Vodafone backs down in Android row
Phone giant Vodafone has backed down in a row with customers over software updates for Google Android phones.
Last week, many customers who own HTC Desire smartphones were prompted to download a software update which they believed was an upgrade to Android.
Instead it installed irremovable Vodafone-branded apps and bookmarks, including links to dating sites.
Following a raft of complaints, the firm has backed down and will now offer an update without the applications.
The software will upgrade users to the latest version of Android, as many had expected the original upgrade to do.
A spokesperson said the software - known as Froyo or version 2.2 - would be ready in the next seven to 10 days.
The firm's apps - known as Vodafone 360 - will be offered as an optional download, a spokesperson said.
"We will roll out a vanilla version of 2.2," a spokesperson told BBC News.
"The only thing we will change are the network settings to optimise them for our network."
He said that the Vodafone applications downloaded in the most recent update would be removed when the next upgrade was rolled out.
"We will make the 360 service available at a later date for optional download."
Many customers were keen to get hold of the latest version of Android as it includes several new features, including HD video recording, the ability to turn the handset into a wireless hotspot and support for Flash software, commonly used to show web video.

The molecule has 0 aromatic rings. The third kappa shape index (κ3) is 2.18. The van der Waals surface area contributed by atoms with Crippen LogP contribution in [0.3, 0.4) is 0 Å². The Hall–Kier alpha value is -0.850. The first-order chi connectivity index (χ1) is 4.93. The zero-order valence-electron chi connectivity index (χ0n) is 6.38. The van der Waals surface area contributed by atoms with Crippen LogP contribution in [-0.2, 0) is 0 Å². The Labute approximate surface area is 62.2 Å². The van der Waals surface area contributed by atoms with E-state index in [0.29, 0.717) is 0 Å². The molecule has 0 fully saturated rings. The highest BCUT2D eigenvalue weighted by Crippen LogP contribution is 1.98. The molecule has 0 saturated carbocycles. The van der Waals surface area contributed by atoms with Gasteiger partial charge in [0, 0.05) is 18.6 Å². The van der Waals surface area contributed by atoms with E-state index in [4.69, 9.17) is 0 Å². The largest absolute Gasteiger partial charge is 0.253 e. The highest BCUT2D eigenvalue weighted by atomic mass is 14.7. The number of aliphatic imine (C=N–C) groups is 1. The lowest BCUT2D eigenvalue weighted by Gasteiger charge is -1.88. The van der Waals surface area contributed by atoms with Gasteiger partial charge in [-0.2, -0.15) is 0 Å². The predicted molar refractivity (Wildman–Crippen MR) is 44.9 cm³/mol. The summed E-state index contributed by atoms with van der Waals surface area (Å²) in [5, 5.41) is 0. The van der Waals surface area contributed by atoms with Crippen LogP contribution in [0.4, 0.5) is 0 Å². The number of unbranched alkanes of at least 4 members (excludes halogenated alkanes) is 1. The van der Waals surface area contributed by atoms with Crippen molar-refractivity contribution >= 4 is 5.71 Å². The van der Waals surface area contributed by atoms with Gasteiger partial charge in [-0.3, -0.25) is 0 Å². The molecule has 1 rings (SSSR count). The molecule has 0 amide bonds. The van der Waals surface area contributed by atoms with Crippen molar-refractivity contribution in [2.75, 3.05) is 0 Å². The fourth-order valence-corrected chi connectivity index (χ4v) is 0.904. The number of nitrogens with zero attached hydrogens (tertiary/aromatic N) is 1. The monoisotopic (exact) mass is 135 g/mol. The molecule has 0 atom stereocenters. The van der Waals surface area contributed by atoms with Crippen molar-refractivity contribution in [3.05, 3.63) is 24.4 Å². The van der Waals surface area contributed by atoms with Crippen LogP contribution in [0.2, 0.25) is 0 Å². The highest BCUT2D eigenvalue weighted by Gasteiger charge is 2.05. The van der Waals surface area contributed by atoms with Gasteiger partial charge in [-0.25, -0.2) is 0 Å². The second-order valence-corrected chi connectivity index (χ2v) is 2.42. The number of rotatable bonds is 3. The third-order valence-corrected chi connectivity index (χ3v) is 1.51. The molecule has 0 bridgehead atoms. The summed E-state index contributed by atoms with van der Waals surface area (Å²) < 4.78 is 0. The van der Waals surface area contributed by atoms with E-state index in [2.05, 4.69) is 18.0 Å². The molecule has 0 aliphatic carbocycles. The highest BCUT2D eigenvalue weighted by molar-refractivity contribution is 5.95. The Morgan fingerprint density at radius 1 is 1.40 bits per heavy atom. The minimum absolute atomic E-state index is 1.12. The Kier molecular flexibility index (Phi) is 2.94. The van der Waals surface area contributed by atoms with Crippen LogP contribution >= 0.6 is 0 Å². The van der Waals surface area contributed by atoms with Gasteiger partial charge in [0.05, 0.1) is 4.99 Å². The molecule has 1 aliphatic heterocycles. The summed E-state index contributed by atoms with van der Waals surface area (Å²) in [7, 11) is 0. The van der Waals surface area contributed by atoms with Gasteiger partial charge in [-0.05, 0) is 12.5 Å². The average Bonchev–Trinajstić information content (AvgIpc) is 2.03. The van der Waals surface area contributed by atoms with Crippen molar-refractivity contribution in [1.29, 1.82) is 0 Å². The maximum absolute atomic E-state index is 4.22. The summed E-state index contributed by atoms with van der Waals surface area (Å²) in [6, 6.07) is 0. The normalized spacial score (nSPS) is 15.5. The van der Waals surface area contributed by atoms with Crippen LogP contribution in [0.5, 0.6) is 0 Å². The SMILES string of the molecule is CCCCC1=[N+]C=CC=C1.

However, many were quickly disappointed and turned to Vodafone's forums to vent their anger.
One wrote: "This update has offered no performance enhancements at all.
"What really really annoys me is that Vodafone think of themselves as one of the biggest mobile companies in the world.... however, they in one day have managed to annoy most of their customers by spoiling a brilliant phone."
Another said: "Can someone from Vodafone please explain to your paying customers why you are able to get an update out the door full of branding and unwanted Vodafone applications when you know full well all anyone wants is Froyo?"
Initially, Vodafone refused to back down, saying that it customised phone software to "optimise customers' experience".
However, after several days of complaints it has capitulated to its customers' demands.